MS is not the only genetic predisposition that can cause autism.
A recent study by the British Medical Journal found that genetic risk for autism was lower in women than in men.
And according to the American Psychological Association, about one in three people with autism have one or more genes that predispose them to autism.
However, not all genes are equal in causing autism, and not all genetic predispositions are shared by all people with ASD.
While the researchers in the new study didn’t have access to a large number of genes, they did find that a family history of autism was associated with lower levels of risk for ASD.
So it may not be a genetic predisposing factor that causes autism, but rather a set of factors that predisposes people to developing the disorder.
According to the study, one gene that appears to play a role in autism is a protein called PKC4, which is expressed in the brain and in the pancreas, which controls the production of insulin.
Researchers found that the genes that make up PKC are linked to a number of different types of disorders.
For example, people who had more of the PKC 4 gene were more likely to have a diagnosis of autism spectrum disorder (ASD), a condition in which people with specific characteristics of autism (like hyperactivity or social impairments) often exhibit symptoms.
Researchers say that there is evidence that PKC-4 plays a role both in autism and in autism spectrum disorders, but that more research is needed to understand what the role of PKC in ASD is.
The other gene that is linked to autism is CCR5, which regulates the activity of the immune system.
CCRs play a key role in regulating immune function.
A study by researchers at the University of California, San Francisco and the University at Buffalo found that people who have one copy of CCR4 are more likely than those with two copies to have an increased risk of developing autism.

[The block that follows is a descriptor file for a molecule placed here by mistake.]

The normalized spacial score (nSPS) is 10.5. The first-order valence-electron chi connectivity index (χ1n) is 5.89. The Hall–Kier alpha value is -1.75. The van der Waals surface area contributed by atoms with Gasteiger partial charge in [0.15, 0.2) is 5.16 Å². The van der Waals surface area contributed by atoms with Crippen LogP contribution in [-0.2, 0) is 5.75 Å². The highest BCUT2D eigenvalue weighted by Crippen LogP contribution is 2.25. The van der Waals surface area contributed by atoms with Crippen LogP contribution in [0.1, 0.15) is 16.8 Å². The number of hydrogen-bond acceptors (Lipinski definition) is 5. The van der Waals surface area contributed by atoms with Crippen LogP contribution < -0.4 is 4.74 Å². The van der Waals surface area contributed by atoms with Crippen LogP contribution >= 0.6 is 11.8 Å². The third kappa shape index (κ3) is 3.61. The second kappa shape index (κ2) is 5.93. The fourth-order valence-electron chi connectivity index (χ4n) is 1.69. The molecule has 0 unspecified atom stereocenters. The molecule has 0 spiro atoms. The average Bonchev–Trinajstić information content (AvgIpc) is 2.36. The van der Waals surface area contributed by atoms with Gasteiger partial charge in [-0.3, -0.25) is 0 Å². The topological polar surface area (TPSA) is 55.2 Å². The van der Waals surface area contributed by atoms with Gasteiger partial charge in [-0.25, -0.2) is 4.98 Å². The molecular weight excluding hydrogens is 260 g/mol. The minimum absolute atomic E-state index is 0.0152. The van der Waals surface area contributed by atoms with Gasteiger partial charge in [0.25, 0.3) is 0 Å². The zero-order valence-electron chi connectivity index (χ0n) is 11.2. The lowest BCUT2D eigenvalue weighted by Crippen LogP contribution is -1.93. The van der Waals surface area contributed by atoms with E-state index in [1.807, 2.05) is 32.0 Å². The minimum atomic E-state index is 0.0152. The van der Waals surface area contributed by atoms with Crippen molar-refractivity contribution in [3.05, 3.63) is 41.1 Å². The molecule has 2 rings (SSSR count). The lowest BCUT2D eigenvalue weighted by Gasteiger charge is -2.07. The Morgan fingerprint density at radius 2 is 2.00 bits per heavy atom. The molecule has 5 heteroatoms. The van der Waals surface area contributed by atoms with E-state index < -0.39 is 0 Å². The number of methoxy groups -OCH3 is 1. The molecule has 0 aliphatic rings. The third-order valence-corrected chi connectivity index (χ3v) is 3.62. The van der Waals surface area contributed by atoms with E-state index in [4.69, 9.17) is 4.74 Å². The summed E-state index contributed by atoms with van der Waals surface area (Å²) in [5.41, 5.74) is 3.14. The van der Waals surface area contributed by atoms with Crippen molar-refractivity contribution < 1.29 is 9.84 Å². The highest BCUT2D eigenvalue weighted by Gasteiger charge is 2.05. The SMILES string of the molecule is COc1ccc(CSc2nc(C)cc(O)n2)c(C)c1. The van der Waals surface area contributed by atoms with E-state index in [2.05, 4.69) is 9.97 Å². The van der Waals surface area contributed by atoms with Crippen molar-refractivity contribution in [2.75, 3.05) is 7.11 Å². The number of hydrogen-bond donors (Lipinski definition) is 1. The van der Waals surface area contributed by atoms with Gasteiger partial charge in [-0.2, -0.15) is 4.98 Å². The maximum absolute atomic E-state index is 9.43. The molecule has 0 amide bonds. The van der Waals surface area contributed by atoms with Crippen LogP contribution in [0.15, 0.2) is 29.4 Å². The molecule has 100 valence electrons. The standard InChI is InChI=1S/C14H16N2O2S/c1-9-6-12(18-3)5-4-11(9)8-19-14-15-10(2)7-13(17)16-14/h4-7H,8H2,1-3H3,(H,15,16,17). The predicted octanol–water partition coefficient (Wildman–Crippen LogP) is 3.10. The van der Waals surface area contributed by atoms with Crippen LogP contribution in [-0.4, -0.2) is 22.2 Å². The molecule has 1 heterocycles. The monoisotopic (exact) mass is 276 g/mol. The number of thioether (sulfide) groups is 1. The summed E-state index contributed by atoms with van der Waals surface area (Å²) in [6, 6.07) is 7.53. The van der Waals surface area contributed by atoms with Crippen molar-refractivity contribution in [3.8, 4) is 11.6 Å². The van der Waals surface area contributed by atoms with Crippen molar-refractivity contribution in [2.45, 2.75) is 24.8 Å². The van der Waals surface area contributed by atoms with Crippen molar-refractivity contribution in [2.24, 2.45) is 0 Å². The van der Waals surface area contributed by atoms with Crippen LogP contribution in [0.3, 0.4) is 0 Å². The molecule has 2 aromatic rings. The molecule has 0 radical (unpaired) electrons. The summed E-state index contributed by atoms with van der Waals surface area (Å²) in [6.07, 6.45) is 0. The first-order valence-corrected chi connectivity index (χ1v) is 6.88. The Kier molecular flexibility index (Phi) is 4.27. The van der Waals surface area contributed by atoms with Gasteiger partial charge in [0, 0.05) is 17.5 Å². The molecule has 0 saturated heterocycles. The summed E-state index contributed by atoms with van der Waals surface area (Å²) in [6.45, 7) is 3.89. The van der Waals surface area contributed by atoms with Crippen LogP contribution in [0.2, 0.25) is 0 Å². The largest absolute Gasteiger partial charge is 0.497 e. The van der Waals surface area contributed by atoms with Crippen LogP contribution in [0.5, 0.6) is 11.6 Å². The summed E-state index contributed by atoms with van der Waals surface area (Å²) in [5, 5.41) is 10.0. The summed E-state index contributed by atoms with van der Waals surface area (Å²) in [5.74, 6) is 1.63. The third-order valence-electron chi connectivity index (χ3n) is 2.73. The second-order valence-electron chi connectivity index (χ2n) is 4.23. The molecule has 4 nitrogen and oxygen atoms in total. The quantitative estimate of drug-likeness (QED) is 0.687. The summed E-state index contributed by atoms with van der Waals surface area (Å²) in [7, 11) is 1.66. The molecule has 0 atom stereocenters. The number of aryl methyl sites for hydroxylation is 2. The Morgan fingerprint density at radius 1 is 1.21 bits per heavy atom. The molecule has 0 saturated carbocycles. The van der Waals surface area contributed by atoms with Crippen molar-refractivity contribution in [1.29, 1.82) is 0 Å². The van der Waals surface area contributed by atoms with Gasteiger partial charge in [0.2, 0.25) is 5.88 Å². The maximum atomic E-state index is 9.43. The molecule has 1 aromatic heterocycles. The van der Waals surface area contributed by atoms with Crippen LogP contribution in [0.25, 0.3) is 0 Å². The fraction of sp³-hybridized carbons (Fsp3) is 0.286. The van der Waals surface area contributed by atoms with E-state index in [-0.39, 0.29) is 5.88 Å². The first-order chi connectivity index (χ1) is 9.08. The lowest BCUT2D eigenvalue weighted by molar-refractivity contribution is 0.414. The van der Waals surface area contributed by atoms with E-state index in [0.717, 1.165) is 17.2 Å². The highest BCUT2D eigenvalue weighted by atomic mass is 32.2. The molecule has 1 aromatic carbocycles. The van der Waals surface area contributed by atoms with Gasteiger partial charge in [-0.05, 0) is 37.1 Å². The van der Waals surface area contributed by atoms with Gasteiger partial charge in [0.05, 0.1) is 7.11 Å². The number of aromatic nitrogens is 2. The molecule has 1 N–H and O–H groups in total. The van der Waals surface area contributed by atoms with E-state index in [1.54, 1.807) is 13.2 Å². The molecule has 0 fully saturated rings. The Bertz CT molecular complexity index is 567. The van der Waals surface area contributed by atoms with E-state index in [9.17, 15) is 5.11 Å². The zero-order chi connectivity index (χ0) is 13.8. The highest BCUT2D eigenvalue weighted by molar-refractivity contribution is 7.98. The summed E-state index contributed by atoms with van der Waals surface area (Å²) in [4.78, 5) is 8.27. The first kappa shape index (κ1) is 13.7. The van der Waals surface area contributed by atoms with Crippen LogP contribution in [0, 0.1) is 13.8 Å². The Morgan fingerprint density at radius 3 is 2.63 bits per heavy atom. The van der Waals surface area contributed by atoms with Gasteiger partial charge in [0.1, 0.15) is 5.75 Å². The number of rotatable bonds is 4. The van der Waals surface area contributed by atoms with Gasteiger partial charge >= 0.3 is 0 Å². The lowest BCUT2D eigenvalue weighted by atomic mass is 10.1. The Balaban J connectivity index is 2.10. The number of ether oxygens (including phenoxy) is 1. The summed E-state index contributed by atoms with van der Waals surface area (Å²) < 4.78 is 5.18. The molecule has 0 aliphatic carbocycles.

CTR1 also plays a key part in autism, as well.
CMR2 and CMR3 are the only two CCR genes that are expressed in humans that are associated with autism.
The researchers found that two of the CMR genes that cause autism, CMR1 and CCR2, are linked with autism risk.
It is unclear what other genes might be associated with ASD and other disorders.
According a recent article by The Guardian, a genetic test for autism has recently been developed.
According the study published by The Lancet, the test, called GenoSeq, has a cutoff point of 40,000 copies per cell.
That means that people with 10,000 or more copies of a given gene are considered to have autism.
This is an improvement over the cutoff point that the company used in the earlier study, which was 40,800 copies per neuron.
Researchers have already tested this test on about 50,000 people and found that some people with a higher autism risk were found to have higher levels of CMR gene expression.
If this test is successful in finding people with higher autism rates, it would allow researchers to start identifying individuals who might have autism and perhaps even develop therapies that could be effective in treating the condition.
The hope is that it could be used to find genetic markers for autism and potentially other disorders that might be more closely linked to genetics.
As it stands now, it may be more difficult to determine the true impact of genetic predisposes for autism on the development of the disorder, but the researchers point out that this study may provide some hope.
“We can now test individuals for autism at a much earlier stage, and we can identify individuals with autism at much earlier stages of disease, without needing to go through invasive diagnostic testing,” said Dr. Michael J. Schulman, the study’s senior author and a professor of pediatrics and medicine at the Harvard Medical School.
The study was published in the journal PLOS Genetics.